By Stephanie Schendel | The Daily News
The state has agreed to pay a $3 million settlement to the families of the victims in the 2010 Salkum-area triple-homicide, which was committed by an ex-convict who was supposed to be under strict state supervision.
Department of Corrections supervision of John Allen Booth Jr. and accomplice Ryan J. McCarthy was horribly lax, according to the attorney for the victims’ families, reporting that the corrections officer went months without checking either offender.
Following the shootings on Aug. 21, 2010, “there was a lot of attention brought to the fact that they were felons that were supposed to be supervised,” said Nathan Roberts, the Tacoma-based attorney from Connelly Law Offices who represented the families in the claim for damages.
“The DOC had not done any of the field checks or drug tests that were required with either offender,” he said.
A Department of Corrections internal investigation led to the firing of the corrections officer, Seth Skipworth, 34, who was based in Tacoma and responsible for supervising Booth and McCarthy, said agency spokesman Chad Lewis.
Upon their release from prison, both Booth and McCarthy were considered to be higher-risk, violent offenders who were likely to reoffend, Roberts said.
“The officer simply was not doing his job,” Roberts said.
Booth was released from prison in December 2009 after serving five years for bludgeoning a man’s head with a crowbar in Centralia in 2004. Booth has a long history of violent crime in Lewis County dating back to his early teen years.
Booth, an Onalaska native, was found guilty in 2011 for the murders of David “DJ” West Jr., 16, of Salkum; Tony E. Williams, 50, of Mineral; and David West Sr., 52, of Salkum; in addition to attempted murder for the shooting of Denise R. Salts, now 53, of Randle. He was sentenced to life in prison without possibility of parole.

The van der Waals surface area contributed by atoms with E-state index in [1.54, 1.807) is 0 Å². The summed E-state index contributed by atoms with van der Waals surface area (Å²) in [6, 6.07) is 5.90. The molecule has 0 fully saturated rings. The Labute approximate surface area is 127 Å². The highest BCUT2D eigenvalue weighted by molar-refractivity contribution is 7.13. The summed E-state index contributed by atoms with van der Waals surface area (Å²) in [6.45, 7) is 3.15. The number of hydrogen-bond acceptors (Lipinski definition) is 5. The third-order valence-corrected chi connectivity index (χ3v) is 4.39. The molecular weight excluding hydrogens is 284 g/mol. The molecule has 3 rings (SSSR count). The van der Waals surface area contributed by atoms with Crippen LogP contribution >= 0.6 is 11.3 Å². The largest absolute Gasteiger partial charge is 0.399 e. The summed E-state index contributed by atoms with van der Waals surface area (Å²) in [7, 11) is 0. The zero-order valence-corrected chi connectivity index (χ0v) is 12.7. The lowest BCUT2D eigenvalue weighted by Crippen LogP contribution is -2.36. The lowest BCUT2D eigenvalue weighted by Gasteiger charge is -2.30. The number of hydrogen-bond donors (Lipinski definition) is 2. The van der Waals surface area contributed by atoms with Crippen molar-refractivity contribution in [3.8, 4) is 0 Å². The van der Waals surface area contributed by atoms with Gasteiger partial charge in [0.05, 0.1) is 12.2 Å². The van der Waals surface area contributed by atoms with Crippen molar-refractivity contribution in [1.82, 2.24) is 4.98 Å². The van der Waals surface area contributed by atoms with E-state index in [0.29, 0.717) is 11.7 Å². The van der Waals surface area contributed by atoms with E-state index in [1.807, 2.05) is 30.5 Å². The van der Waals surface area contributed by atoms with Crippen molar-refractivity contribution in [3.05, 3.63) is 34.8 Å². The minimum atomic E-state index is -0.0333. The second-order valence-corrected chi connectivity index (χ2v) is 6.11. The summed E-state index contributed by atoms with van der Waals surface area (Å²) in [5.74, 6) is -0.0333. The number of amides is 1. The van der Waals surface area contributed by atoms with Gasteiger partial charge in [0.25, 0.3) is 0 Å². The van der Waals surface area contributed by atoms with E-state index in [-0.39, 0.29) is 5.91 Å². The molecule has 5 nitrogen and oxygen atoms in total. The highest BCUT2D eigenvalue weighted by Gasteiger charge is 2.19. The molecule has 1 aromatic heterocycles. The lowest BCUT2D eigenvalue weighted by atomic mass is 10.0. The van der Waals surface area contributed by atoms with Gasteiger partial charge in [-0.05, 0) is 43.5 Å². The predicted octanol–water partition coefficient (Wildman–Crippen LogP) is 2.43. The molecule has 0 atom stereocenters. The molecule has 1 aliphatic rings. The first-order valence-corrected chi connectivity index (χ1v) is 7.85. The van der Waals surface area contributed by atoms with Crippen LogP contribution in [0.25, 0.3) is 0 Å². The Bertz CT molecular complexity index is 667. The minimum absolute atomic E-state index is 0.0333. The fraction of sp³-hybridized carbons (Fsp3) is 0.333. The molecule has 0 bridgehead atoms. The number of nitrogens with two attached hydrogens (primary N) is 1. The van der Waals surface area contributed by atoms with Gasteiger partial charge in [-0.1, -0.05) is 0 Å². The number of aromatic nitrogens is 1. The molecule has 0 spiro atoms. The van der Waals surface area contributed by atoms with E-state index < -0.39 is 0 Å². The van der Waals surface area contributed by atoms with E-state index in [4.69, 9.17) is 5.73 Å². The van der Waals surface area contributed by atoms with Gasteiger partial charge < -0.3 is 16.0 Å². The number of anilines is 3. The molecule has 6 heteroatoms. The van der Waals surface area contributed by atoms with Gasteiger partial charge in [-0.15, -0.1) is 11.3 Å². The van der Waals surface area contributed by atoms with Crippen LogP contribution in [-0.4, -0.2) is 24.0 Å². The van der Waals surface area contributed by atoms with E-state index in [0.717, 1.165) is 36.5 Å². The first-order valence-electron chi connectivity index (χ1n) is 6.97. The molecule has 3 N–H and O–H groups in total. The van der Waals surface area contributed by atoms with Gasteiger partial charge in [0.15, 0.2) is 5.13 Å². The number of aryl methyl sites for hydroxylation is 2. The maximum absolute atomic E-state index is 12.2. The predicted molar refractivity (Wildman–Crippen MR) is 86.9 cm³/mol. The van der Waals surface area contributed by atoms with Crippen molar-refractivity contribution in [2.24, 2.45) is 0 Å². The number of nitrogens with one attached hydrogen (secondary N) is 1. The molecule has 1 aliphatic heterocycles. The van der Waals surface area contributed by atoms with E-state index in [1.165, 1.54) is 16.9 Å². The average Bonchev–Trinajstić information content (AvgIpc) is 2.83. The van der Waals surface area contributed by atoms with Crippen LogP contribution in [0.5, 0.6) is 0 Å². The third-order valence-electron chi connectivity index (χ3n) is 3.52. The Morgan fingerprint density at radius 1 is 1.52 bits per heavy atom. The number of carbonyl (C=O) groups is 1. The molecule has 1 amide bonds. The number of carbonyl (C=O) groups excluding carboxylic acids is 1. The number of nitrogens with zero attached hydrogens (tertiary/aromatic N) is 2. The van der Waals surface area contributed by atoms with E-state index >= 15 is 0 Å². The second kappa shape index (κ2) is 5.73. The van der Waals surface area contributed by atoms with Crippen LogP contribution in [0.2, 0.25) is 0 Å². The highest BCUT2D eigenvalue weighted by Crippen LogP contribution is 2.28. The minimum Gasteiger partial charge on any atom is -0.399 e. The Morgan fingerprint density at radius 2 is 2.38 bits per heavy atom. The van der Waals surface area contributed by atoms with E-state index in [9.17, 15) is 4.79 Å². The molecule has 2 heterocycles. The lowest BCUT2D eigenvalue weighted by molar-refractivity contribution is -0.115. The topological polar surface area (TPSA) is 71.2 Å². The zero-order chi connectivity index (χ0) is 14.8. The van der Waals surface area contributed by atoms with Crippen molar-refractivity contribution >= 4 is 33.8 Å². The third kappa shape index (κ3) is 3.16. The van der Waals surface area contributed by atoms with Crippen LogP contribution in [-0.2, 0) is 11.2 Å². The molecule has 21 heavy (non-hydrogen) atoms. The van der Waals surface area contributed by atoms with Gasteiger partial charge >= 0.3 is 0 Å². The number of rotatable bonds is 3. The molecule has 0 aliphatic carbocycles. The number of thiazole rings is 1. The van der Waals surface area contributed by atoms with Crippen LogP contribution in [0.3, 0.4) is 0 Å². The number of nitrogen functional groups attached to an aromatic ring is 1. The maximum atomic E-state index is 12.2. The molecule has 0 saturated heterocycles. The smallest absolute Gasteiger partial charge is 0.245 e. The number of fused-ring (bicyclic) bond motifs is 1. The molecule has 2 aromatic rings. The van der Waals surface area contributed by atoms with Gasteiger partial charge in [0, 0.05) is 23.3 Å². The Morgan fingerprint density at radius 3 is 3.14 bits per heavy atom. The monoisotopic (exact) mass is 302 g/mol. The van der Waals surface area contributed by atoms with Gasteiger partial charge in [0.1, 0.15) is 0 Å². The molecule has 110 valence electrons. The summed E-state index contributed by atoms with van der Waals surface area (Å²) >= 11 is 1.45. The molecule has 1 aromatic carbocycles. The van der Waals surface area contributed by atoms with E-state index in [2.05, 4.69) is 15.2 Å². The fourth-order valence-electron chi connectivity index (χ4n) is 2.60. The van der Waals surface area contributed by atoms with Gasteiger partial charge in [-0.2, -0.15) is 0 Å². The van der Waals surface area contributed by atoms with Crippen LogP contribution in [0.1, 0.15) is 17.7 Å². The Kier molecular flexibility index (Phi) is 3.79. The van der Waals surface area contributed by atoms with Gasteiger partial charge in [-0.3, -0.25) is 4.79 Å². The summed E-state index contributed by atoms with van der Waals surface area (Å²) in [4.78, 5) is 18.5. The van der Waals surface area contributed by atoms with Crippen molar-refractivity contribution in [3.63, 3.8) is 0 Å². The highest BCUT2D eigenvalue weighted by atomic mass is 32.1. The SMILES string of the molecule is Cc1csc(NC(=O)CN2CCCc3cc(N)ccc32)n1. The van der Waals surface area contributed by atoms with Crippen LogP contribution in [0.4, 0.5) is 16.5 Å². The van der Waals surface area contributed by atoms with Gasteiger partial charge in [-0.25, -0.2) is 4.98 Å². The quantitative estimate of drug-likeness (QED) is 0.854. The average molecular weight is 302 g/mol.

McCarthy was sentenced on Sept. 28 to 14 years in prison on convictions of first-degree robbery, residential burglary and first-degree attempted extortion in connection to the murders. He admitted to being at the West residence but maintained he had nothing to do with the shootings.
Roberts said his office has been negotiating a damage settlement with the state for several months and came to an agreement last week, he said. While it is a somber moment for the families, it brought them some closure, he said.
“They are very happy with the settlement,” he said.
The settlement is not an admission of guilt on the state’s part, Roberts said, but it serves as an acknowledgement of the DOC’s missteps. The money will go to the families of the three victims who died, and to Salts, who pleaded guilty in January to drug paraphernalia possession and was sentenced to 10 days in jail.
Roberts would not disclose how the settlement money will be divided.
“The heinous murders that John Allen Booth Jr. committed caused unbearable heartache for multiple families,” Lewis said in a DOC press-release statement. “We hope these settlements help his victims’ families with their loss. We are also glad that we were able to reach an agreement with the victims’ families to avoid costly litigation.”